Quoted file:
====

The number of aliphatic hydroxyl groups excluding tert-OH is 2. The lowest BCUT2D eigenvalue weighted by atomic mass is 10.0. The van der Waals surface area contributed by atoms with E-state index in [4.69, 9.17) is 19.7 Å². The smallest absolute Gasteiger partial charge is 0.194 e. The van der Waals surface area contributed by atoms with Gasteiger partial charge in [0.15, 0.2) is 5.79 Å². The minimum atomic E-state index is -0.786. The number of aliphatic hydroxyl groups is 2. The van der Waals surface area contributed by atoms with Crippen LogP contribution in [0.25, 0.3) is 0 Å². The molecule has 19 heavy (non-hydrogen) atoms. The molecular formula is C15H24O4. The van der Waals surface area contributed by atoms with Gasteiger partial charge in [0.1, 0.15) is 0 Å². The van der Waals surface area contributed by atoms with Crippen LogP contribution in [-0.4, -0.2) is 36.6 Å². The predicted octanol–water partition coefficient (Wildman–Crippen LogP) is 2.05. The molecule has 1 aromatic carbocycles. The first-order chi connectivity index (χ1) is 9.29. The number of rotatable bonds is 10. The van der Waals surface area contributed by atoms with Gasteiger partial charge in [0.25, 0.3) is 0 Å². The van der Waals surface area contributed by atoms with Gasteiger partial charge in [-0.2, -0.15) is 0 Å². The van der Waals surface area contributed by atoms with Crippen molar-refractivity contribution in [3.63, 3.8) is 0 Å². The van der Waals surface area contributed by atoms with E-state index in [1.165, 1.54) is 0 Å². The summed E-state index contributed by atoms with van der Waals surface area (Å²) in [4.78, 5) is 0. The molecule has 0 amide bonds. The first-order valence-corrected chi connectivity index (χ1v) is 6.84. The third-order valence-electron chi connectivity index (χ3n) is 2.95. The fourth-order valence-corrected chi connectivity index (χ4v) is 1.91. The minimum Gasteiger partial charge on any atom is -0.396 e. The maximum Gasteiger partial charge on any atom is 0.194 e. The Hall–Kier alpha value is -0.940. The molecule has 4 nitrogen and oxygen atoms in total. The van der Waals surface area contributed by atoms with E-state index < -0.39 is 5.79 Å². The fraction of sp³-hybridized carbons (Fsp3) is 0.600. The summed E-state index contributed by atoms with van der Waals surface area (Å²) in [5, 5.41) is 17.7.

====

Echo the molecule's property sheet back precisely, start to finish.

The number of aliphatic hydroxyl groups excluding tert-OH is 2. The lowest BCUT2D eigenvalue weighted by atomic mass is 10.0. The van der Waals surface area contributed by atoms with E-state index in [4.69, 9.17) is 19.7 Å². The smallest absolute Gasteiger partial charge is 0.194 e. The van der Waals surface area contributed by atoms with Gasteiger partial charge in [0.15, 0.2) is 5.79 Å². The minimum atomic E-state index is -0.786. The number of aliphatic hydroxyl groups is 2. The van der Waals surface area contributed by atoms with Crippen LogP contribution in [0.25, 0.3) is 0 Å². The molecule has 19 heavy (non-hydrogen) atoms. The molecular formula is C15H24O4. The van der Waals surface area contributed by atoms with Gasteiger partial charge in [0.1, 0.15) is 0 Å². The van der Waals surface area contributed by atoms with Crippen LogP contribution in [-0.4, -0.2) is 36.6 Å². The predicted octanol–water partition coefficient (Wildman–Crippen LogP) is 2.05. The molecule has 1 aromatic carbocycles. The first-order chi connectivity index (χ1) is 9.29. The number of rotatable bonds is 10. The van der Waals surface area contributed by atoms with Gasteiger partial charge in [0.25, 0.3) is 0 Å². The van der Waals surface area contributed by atoms with Gasteiger partial charge in [-0.2, -0.15) is 0 Å². The van der Waals surface area contributed by atoms with Crippen molar-refractivity contribution in [3.63, 3.8) is 0 Å². The van der Waals surface area contributed by atoms with E-state index in [1.165, 1.54) is 0 Å². The summed E-state index contributed by atoms with van der Waals surface area (Å²) in [4.78, 5) is 0. The molecule has 0 amide bonds. The first-order valence-corrected chi connectivity index (χ1v) is 6.84. The third-order valence-electron chi connectivity index (χ3n) is 2.95. The fourth-order valence-corrected chi connectivity index (χ4v) is 1.91. The minimum Gasteiger partial charge on any atom is -0.396 e. The maximum Gasteiger partial charge on any atom is 0.194 e. The Hall–Kier alpha value is -0.940. The molecule has 4 nitrogen and oxygen atoms in total. The van der Waals surface area contributed by atoms with E-state index < -0.39 is 5.79 Å². The fraction of sp³-hybridized carbons (Fsp3) is 0.600. The summed E-state index contributed by atoms with van der Waals surface area (Å²) in [5, 5.41) is 17.7.